Friday, 31 March 2017

Notes on the Ley - The Library of Alexandria

We have reached the final stop on the Arnolfini Ley which is the site of the Ancient Library of Alexandria in Alexandria, Egypt.

The Great Library of Alexandria, O. Von Corven, 19th century A

It was one of the largest and most significant libraries in the ancient world and were dedicated to the Muses, the nine goddesses of the arts.1 

Clio by Pierre Mignard B

There are nine Muses that represent different artistic concerns and because this Ley has thrown up a lot of esoteric patrons around the book I shall mention Clio, the muse of History. Whose emblem is a book and she is often depicted holding one.2 Quite appropriate for the upcoming weekend. 

The library flourished under the patronage of the Ptolemaic dynasty and functioned as a major centre of scholarship, from its construction in the 3rd century BC until the Roman conquest of Egypt in 30 BC, with collections of works, lecture halls, meeting rooms, and gardens. The library was part of a larger research institution called the Musaeum of Alexandria, where many of the most famous thinkers of the ancient world studied.3

Bust of Ptolemy I in the Louvre Museum C

The library was created by Ptolemy I Soter, who was a Macedonian general and the successor of Alexander the Great.1 Most of the books were kept as papyrus scrolls. It is unknown precisely how many such scrolls were housed at any given time, but estimates range from 40,000 to 400,000 at its height.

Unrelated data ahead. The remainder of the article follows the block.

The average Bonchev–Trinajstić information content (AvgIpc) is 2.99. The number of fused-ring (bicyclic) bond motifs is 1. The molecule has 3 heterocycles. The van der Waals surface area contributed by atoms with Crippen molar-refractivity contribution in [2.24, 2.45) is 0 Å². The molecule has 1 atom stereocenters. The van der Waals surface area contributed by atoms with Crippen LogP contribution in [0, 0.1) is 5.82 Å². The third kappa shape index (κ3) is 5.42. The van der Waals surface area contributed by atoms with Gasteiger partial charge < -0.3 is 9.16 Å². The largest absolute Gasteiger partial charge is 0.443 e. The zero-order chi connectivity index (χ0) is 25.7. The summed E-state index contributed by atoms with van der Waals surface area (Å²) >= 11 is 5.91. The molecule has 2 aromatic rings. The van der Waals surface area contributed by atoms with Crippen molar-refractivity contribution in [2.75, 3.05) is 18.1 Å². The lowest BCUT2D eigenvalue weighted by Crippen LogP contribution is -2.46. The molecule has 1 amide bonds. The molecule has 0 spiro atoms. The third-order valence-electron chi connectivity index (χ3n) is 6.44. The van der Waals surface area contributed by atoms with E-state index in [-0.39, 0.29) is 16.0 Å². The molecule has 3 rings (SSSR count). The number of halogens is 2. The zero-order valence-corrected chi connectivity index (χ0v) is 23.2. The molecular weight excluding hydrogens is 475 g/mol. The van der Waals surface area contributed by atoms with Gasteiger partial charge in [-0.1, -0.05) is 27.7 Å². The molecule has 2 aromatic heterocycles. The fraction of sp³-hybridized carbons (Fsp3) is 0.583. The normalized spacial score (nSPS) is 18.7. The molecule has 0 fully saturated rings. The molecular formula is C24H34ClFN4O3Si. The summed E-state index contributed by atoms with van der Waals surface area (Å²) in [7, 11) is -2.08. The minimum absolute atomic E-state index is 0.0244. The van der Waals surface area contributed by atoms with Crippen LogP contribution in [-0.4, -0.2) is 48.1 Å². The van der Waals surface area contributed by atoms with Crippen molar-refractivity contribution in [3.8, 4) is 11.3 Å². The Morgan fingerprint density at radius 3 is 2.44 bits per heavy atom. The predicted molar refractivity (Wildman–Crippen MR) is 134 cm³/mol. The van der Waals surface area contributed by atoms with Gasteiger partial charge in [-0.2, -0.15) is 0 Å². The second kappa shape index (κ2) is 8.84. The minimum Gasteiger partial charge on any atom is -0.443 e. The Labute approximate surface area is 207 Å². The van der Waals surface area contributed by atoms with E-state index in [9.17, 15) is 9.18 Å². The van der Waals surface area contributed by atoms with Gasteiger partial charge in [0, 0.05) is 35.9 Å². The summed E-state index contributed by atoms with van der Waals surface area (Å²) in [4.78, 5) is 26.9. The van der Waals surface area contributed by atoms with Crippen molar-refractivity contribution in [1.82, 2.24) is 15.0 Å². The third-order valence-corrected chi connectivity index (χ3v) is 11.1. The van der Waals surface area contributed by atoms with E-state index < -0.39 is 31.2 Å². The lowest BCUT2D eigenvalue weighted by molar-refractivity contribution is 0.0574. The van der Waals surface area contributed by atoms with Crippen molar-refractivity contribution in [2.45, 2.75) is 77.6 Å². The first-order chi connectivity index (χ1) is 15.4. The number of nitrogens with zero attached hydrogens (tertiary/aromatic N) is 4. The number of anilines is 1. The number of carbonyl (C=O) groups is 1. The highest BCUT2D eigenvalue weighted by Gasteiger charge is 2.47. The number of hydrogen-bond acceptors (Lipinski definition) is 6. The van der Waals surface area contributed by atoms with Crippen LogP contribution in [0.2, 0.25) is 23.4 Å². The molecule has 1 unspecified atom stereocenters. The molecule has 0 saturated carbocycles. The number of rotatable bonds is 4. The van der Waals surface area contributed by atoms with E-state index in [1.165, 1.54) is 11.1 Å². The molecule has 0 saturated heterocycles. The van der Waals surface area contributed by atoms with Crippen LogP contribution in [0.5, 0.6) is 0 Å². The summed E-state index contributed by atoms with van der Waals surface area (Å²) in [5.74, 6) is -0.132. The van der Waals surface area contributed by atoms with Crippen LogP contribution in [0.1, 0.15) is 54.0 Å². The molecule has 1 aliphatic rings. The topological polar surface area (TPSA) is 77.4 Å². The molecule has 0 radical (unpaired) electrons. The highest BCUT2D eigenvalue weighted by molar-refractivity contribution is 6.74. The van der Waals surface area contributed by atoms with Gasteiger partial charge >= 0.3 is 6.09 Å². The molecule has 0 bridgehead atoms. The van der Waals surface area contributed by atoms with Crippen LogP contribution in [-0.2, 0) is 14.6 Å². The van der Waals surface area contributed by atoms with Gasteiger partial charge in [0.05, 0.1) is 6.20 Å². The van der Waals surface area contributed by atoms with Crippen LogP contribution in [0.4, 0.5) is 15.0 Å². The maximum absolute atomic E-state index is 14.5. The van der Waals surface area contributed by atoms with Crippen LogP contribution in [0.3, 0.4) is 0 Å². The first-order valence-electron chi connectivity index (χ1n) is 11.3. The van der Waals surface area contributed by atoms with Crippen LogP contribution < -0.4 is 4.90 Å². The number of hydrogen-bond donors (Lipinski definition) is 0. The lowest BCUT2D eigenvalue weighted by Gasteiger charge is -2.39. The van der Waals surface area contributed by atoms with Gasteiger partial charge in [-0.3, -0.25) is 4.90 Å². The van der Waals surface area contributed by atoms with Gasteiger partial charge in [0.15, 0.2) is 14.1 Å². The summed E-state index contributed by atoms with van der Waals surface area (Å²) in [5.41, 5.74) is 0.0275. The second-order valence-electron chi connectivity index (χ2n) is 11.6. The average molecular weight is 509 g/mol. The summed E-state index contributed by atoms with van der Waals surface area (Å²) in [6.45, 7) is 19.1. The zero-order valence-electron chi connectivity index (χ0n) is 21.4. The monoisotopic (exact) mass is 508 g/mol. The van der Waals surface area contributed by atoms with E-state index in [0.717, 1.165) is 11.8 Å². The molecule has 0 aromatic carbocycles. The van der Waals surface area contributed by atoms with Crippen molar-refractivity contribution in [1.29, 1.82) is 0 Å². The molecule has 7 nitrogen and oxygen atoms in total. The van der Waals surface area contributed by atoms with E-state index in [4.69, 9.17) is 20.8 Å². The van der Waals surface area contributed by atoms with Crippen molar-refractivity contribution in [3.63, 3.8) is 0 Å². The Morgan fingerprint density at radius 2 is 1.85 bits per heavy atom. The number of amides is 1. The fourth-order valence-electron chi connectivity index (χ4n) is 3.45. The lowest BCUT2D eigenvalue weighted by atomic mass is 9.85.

The frontispiece of Sir Henry Billingsley's first English version of Euclid's Elements, 1570 D

Ptolemy I Soter was an interesting fellow. He ruled Egypt between 305 – 283/2 BC.4 He claimed to have descended from Heracles and was a big fan of Euclid. Though found Euclid's seminal work, the Elements, too difficult to study, so he asked if there were an easier way to master it. According to Proclus Euclid famously quipped: "Sire, there is no Royal Road to geometry."5 I wonder if they would approve of our Ley Line?

The main bulk of its collection were papyrus scrolls, although codices were used after 300 BC.1 There are many famous donors such as Mark Antony who supposedly gave Cleopatra over 200,000 scrolls for the library as a wedding gift.6 Though most of its collection was acquired by the copying of originals. Galen spoke of how all ships visiting the city were obliged to surrender their books for immediate copying. The owners received a copy while the pharaohs kept the originals in the library.1

Though unfortunately the library met and end eventually, due to events stacked against it. Ancient and modern sources identify four possible occasions for the partial or complete destruction of the Library of Alexandria: Julius Caesar's fire during his civil war in 48 BC; the attack of Aurelian in AD 270–275; the decree of Coptic Pope Theophilus of Alexandria in AD 391; and the Muslim conquest of Egypt in (or after) AD 642.6 

Though a new Library of Alexandria the Bibliotheca Alexandrina opened in 2002 to rekindle the essence of the old one and continue its practice of learning. 


1 Murray, S. A., (2009). The library: An illustrated history. New York: Skyhorse Publishing
2 Leeming, David (2005). "Muses". The Oxford Companion to World Mythology. Oxford University Press. p. 274.
4 Jones, Prudence J. (2006). Cleopatra: A Sourcebook. University of Oklahoma Press.
5 Robinson, Victor (2005). The Story of Medicine. Kessinger Publishing. p. 80.
6 MacLeod, Roy, The Library of Alexandria: Center of Learning in the Ancient World, New York:I.B Tauris & Co Ltd, 2005.

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